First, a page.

Karl Liem said yesterday that he believed it would be inappropriate for him to comment on the situation. "We are in the middle of a controversy here," he said.
Those participating in the debate over Ignatiev's appointment draw a Jekyll and Hyde character sketch. His supporters describe him as an active, thoughtful tutor and accuse the Liems of thought control. Other students portray Ignatiev as a destructive force Dunster would be better without.
Speaking Out on' Something Wrong'
Sitting on a balcony outside Adams House in the early evening last week, Ignatiev seemed dismayed and slightly puzzled by the response to his letter.
"I thought something was wrong, so I wrote a letter and said so," he says. "I don't write letters every time I see something that stresses me. But this was an issue that directly affected the community I was part of, this was an issue where I could have some effect."
Ignatiev pauses. "In some sense this is a trivial issue. Clearly I have a sense of humor over it--it's only a $40 toaster."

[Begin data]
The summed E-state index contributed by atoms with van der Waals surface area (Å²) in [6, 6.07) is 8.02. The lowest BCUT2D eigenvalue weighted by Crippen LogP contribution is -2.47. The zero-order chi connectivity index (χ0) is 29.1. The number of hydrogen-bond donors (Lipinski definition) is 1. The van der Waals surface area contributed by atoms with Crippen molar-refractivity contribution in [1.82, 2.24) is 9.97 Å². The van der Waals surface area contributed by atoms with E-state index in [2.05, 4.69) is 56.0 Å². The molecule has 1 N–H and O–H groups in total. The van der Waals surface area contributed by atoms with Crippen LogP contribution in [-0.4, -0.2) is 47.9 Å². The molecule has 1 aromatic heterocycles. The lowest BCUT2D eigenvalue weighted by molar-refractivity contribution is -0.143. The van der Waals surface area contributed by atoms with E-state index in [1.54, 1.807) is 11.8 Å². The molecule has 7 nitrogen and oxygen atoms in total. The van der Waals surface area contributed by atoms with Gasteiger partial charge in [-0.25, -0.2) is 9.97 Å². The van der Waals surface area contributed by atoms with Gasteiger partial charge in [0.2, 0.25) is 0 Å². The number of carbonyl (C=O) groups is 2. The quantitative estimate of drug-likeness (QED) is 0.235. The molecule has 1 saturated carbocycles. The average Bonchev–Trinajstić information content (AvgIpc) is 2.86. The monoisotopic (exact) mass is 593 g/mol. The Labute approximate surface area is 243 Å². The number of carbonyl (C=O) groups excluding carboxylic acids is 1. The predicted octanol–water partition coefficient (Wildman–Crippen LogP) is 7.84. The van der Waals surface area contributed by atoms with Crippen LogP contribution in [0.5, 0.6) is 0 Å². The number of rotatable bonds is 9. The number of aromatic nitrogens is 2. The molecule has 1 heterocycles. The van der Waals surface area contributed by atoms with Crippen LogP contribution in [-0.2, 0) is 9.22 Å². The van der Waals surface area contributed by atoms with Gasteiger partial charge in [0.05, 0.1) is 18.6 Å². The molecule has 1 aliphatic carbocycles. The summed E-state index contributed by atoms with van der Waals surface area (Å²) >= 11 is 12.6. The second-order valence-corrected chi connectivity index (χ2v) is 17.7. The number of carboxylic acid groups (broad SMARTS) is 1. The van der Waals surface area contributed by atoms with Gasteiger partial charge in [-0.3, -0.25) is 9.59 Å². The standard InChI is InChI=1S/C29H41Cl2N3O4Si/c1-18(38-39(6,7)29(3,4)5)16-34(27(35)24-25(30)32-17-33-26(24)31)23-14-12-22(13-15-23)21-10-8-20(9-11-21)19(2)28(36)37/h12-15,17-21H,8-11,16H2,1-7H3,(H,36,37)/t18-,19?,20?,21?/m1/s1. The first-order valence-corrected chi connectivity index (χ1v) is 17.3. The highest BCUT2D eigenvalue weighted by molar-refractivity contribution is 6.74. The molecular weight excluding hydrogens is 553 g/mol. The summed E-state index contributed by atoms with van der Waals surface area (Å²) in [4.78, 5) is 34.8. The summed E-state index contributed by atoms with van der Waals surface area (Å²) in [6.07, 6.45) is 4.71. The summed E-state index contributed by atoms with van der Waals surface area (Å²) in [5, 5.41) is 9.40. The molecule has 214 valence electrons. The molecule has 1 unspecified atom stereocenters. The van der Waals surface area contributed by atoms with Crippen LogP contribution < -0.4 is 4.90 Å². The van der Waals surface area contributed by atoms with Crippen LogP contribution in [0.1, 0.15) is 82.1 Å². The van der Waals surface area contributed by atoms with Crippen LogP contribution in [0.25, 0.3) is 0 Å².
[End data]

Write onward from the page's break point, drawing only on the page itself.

But in objecting to the toaster, Ignatiev says, he was only applying his guiding principles. "Raise your voice, speak out. I fight against what I believe to be injustice."
Ignatiev, 51, took the high road to radicalism 30 years ago, when he dropped out of the University of Pennsylvania after his junior year.
Instead of studying Marxist theory, Ignatiev decided to live it.
"I was radical, I was an enemy of official society," he says. "I wanted to be part of the class that I thought held the future in its hands."
And so Ignatiev, a native of Philadelphia, spent the next 23 years holding manual labor jobs in steel mills, farm equipment factories and machine tool plants around Chicago.
"I became something of an electrician and something of a machinist," he says, looking far more the aging academic in wire-rimmed glasses, a short beard and a linen shirt.